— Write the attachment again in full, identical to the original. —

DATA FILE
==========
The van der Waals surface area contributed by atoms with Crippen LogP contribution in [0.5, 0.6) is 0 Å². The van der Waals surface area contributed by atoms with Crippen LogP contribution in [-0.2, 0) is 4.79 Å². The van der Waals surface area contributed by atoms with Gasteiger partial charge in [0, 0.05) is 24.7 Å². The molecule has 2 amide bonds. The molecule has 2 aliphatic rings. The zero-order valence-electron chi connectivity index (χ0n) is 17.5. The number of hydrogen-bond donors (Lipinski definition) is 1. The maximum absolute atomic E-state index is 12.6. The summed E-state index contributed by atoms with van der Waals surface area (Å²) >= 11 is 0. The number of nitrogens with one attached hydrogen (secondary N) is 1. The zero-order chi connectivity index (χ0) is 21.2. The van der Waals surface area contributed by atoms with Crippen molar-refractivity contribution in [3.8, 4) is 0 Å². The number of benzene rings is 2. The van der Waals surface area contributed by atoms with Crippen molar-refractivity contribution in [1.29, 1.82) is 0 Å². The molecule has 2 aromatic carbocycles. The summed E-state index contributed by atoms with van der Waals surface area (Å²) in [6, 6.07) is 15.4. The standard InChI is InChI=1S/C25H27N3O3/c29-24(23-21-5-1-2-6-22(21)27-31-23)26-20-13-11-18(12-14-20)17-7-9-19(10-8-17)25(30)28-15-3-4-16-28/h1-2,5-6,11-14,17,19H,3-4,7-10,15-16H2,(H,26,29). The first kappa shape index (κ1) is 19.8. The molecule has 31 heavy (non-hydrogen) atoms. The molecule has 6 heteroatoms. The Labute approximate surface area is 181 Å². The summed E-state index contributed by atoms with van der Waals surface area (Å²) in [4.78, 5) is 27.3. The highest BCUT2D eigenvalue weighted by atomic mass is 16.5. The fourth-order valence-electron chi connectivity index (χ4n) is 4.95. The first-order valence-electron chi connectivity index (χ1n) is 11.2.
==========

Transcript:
The van der Waals surface area contributed by atoms with Crippen LogP contribution in [0.5, 0.6) is 0 Å². The van der Waals surface area contributed by atoms with Crippen LogP contribution in [-0.2, 0) is 4.79 Å². The van der Waals surface area contributed by atoms with Gasteiger partial charge in [0, 0.05) is 24.7 Å². The molecule has 2 amide bonds. The molecule has 2 aliphatic rings. The zero-order valence-electron chi connectivity index (χ0n) is 17.5. The number of hydrogen-bond donors (Lipinski definition) is 1. The maximum absolute atomic E-state index is 12.6. The summed E-state index contributed by atoms with van der Waals surface area (Å²) >= 11 is 0. The number of nitrogens with one attached hydrogen (secondary N) is 1. The zero-order chi connectivity index (χ0) is 21.2. The van der Waals surface area contributed by atoms with Crippen molar-refractivity contribution in [3.8, 4) is 0 Å². The number of benzene rings is 2. The van der Waals surface area contributed by atoms with Crippen molar-refractivity contribution in [1.29, 1.82) is 0 Å². The molecule has 2 aromatic carbocycles. The summed E-state index contributed by atoms with van der Waals surface area (Å²) in [6, 6.07) is 15.4. The standard InChI is InChI=1S/C25H27N3O3/c29-24(23-21-5-1-2-6-22(21)27-31-23)26-20-13-11-18(12-14-20)17-7-9-19(10-8-17)25(30)28-15-3-4-16-28/h1-2,5-6,11-14,17,19H,3-4,7-10,15-16H2,(H,26,29). The first kappa shape index (κ1) is 19.8. The molecule has 31 heavy (non-hydrogen) atoms. The molecule has 6 heteroatoms. The Labute approximate surface area is 181 Å². The summed E-state index contributed by atoms with van der Waals surface area (Å²) in [4.78, 5) is 27.3. The highest BCUT2D eigenvalue weighted by atomic mass is 16.5. The fourth-order valence-electron chi connectivity index (χ4n) is 4.95. The first-order valence-electron chi connectivity index (χ1n) is 11.2.